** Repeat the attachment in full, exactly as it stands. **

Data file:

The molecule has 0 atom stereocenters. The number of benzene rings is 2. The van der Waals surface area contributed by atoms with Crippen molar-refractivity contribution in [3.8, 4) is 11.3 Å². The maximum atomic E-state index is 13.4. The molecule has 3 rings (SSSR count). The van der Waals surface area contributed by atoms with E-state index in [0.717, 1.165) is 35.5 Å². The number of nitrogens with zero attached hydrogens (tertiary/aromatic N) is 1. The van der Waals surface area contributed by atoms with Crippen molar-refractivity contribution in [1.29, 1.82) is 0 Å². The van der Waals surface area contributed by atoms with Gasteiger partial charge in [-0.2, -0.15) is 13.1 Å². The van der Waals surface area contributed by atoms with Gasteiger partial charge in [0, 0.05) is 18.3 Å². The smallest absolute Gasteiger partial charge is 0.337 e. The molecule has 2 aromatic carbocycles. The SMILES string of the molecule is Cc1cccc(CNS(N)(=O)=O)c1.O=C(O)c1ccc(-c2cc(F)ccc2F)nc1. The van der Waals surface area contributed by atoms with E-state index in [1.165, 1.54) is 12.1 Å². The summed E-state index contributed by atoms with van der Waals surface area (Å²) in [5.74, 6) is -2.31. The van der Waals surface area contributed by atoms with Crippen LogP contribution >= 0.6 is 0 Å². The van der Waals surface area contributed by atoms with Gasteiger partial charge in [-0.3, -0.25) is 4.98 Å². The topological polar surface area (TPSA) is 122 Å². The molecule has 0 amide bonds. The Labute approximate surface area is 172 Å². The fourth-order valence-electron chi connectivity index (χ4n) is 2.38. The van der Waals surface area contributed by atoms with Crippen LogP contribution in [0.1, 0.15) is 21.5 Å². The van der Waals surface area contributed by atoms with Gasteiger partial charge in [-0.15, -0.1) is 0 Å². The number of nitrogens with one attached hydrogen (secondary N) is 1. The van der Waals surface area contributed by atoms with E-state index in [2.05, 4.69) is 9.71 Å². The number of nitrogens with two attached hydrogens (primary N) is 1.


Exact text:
The molecule has 0 atom stereocenters. The number of benzene rings is 2. The van der Waals surface area contributed by atoms with Crippen molar-refractivity contribution in [3.8, 4) is 11.3 Å². The maximum atomic E-state index is 13.4. The molecule has 3 rings (SSSR count). The van der Waals surface area contributed by atoms with E-state index in [0.717, 1.165) is 35.5 Å². The number of nitrogens with zero attached hydrogens (tertiary/aromatic N) is 1. The van der Waals surface area contributed by atoms with Crippen molar-refractivity contribution in [1.29, 1.82) is 0 Å². The van der Waals surface area contributed by atoms with Gasteiger partial charge in [-0.2, -0.15) is 13.1 Å². The van der Waals surface area contributed by atoms with Gasteiger partial charge in [0, 0.05) is 18.3 Å². The smallest absolute Gasteiger partial charge is 0.337 e. The molecule has 2 aromatic carbocycles. The SMILES string of the molecule is Cc1cccc(CNS(N)(=O)=O)c1.O=C(O)c1ccc(-c2cc(F)ccc2F)nc1. The van der Waals surface area contributed by atoms with E-state index in [1.165, 1.54) is 12.1 Å². The summed E-state index contributed by atoms with van der Waals surface area (Å²) in [5.74, 6) is -2.31. The van der Waals surface area contributed by atoms with Crippen LogP contribution >= 0.6 is 0 Å². The van der Waals surface area contributed by atoms with Gasteiger partial charge in [-0.3, -0.25) is 4.98 Å². The topological polar surface area (TPSA) is 122 Å². The molecule has 0 amide bonds. The Labute approximate surface area is 172 Å². The fourth-order valence-electron chi connectivity index (χ4n) is 2.38. The van der Waals surface area contributed by atoms with Crippen LogP contribution in [0.1, 0.15) is 21.5 Å². The van der Waals surface area contributed by atoms with Gasteiger partial charge in [-0.15, -0.1) is 0 Å². The number of nitrogens with one attached hydrogen (secondary N) is 1. The van der Waals surface area contributed by atoms with E-state index in [2.05, 4.69) is 9.71 Å². The number of nitrogens with two attached hydrogens (primary N) is 1.